In an era of so many interconnected challenges, there could not be a more important time for new narratives and ambitious, integrative approaches.
This is an incredible opportunity to transform health in the United States. But to be successful, and to address health equity, we believe ARPA-H must take an integrative approach that looks at the total lived experience and upstream drivers of health
A burst of light. The sudden appearance of a bright, new star. In Latin, meaning “fresh, new, young.” These are all definitions of nova—and they are the inspiration behind our organization’s new name: Nova Institute for Health—of People, Places, and Planet.
Whether people thrive, struggle, or suffer is shaped by the conditions in which they live, grow, work, and play. Collective well-being is therefore an outcome that can be prioritized, invested in, and improved.
UMD’s culinary medicine curriculum focuses on an experiential approach that is practically oriented. Students look at different types of diets such as Mediterranean, Paleo, Keto and plant-based to better understand the science behind them.
When your doctor says “eat better,” do you know what that really means? Should you eat more vegetables, or eat more often, or eat more
Healing is facilitated through safety, persistence, and trust.
Resources support us as we heal. They include reframing, responsibility, and positivity. “Making connections enabled participants to acquire and refine resources and skills that were essential in their healing journey. People also brought their own personal strengths to the journey.”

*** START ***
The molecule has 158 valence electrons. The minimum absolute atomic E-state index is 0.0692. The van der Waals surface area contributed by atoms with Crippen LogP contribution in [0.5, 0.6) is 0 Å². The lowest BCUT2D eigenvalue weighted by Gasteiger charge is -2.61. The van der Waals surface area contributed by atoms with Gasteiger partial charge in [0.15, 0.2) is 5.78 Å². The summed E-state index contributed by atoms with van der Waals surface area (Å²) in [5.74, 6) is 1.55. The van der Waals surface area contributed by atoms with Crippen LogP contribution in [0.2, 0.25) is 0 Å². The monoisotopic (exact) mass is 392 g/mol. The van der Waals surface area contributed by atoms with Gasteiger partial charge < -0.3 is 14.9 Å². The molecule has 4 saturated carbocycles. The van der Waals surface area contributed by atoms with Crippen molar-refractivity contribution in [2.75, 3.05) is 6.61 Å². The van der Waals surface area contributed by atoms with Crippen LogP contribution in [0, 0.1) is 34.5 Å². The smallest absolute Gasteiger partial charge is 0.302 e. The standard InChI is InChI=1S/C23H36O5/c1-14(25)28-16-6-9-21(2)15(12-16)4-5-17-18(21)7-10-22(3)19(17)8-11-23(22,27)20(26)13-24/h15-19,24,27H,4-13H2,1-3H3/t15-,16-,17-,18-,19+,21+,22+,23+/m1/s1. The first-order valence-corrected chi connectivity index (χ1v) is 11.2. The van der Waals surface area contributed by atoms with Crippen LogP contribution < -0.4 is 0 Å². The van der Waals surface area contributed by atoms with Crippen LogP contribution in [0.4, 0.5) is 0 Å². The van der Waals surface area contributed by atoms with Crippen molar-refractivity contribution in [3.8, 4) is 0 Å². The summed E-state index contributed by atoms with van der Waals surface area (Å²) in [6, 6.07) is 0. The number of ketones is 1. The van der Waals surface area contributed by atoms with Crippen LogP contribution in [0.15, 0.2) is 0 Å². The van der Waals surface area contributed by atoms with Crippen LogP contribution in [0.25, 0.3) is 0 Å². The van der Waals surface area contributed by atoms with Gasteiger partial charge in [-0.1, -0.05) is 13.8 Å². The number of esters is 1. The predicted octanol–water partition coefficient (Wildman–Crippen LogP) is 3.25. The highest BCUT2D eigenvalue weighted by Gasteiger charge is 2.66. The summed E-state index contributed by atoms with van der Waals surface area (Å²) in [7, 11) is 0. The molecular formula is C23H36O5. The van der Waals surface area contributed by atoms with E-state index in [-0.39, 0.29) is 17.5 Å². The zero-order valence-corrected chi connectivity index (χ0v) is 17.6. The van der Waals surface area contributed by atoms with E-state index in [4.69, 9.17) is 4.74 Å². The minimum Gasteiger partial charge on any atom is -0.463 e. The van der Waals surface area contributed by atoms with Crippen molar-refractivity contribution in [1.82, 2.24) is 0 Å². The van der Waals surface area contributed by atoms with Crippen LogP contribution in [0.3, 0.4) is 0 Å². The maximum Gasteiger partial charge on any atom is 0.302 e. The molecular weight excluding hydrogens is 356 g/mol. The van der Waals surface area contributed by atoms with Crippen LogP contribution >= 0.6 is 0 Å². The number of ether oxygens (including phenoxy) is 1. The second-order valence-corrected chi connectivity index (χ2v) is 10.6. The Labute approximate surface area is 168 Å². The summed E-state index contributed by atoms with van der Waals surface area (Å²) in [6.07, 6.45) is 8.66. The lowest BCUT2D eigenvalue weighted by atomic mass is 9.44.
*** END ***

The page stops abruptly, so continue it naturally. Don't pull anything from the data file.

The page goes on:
“Connection to others was an essential part of all the healing journeys.” Humans are social creatures, and even the most introverted of us need close relationships. Friends and family add meaning and value to life and help support us, in good times and bad.
When we experience relational trauma, relationships can feel scary, but reestablishing safety and trust in relationships is where the healing happens. (To be clear, we do not mean reestablishing safety and trust with abusers, but rather finding other healing relationships.)
“When safety and trust had been established, people were able to connect with helpers. The nature of the behaviours of helpers that fostered healing ranged from small acts of kindness to unconditional love.”
Healing probably means different things to different people, but one definition that emerged from the study is: “The re-establishment of a sense of integrity and wholeness.”
Healing was an emergent property that resulted from each individuals’ complex healing journey, a result of bridged connections between resources and relationships. “…they gradually found relief from suffering and began to exhibit emergent characteristics: a sense of hope, self-acceptance, and a desire to help others—the immediate precursors to healing.”
In varying degrees, “they were able to transcend their suffering and in some sense to flourish.”
Suffering is the ongoing pain from wounding.
There is debate about whether or not one actually needs to experience suffering on the path to healing.
Wounding happens when we experience physical or emotional harm. It can stem from chronic illness or by physical or psychological trauma for which we do not have the tools to cope, or a combination of those factors.
“The degree and quality of suffering experienced by each individual is framed by contextual factors that include personal characteristics, timing of their initial or ongoing wounding in the developmental life cycle and prior and current relationships.”
Characteristics: How predisposed someone may be to wounding/how many tools and resources someone may have to deal with trauma/illness.
Lifestages: Developmental timing plays an important role in the impact of trauma — young children often do not have the same resources as older adults.
Relationships: Relationships can provide solace and support for those suffering, while lack of healthy relationships can prolong suffering.